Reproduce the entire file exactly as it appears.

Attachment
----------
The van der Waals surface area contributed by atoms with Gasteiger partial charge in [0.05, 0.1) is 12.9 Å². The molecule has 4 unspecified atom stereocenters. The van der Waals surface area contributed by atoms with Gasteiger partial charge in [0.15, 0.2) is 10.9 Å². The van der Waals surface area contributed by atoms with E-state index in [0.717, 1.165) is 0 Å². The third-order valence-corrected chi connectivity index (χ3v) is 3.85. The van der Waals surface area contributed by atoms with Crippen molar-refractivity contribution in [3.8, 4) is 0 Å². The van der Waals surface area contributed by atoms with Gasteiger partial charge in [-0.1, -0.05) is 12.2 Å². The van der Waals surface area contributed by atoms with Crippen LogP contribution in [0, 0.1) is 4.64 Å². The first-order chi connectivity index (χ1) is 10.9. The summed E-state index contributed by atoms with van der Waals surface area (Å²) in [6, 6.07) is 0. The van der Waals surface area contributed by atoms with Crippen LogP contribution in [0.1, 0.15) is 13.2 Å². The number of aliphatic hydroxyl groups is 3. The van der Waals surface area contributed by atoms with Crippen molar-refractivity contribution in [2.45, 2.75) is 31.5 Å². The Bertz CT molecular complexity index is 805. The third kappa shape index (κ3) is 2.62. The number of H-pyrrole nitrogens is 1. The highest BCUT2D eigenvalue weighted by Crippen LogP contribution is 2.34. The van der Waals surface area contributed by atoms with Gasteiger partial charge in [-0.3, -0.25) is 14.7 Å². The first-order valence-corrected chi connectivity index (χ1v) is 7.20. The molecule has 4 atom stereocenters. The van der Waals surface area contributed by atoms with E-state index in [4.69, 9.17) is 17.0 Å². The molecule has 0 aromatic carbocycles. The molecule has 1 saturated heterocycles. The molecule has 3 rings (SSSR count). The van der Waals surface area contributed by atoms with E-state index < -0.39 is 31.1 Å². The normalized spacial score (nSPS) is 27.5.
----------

The van der Waals surface area contributed by atoms with Gasteiger partial charge in [0.05, 0.1) is 12.9 Å². The molecule has 4 unspecified atom stereocenters. The van der Waals surface area contributed by atoms with Gasteiger partial charge in [0.15, 0.2) is 10.9 Å². The van der Waals surface area contributed by atoms with E-state index in [0.717, 1.165) is 0 Å². The third-order valence-corrected chi connectivity index (χ3v) is 3.85. The van der Waals surface area contributed by atoms with Crippen molar-refractivity contribution in [3.8, 4) is 0 Å². The van der Waals surface area contributed by atoms with Gasteiger partial charge in [-0.1, -0.05) is 12.2 Å². The van der Waals surface area contributed by atoms with Crippen LogP contribution in [0, 0.1) is 4.64 Å². The first-order chi connectivity index (χ1) is 10.9. The summed E-state index contributed by atoms with van der Waals surface area (Å²) in [6, 6.07) is 0. The van der Waals surface area contributed by atoms with Crippen LogP contribution in [0.1, 0.15) is 13.2 Å². The number of aliphatic hydroxyl groups is 3. The van der Waals surface area contributed by atoms with Crippen molar-refractivity contribution in [2.45, 2.75) is 31.5 Å². The Bertz CT molecular complexity index is 805. The third kappa shape index (κ3) is 2.62. The number of H-pyrrole nitrogens is 1. The highest BCUT2D eigenvalue weighted by Crippen LogP contribution is 2.34. The van der Waals surface area contributed by atoms with Gasteiger partial charge in [-0.3, -0.25) is 14.7 Å². The first-order valence-corrected chi connectivity index (χ1v) is 7.20. The molecule has 4 atom stereocenters. The van der Waals surface area contributed by atoms with E-state index in [4.69, 9.17) is 17.0 Å². The molecule has 0 aromatic carbocycles. The molecule has 1 saturated heterocycles. The molecule has 3 rings (SSSR count). The van der Waals surface area contributed by atoms with E-state index < -0.39 is 31.1 Å². The normalized spacial score (nSPS) is 27.5.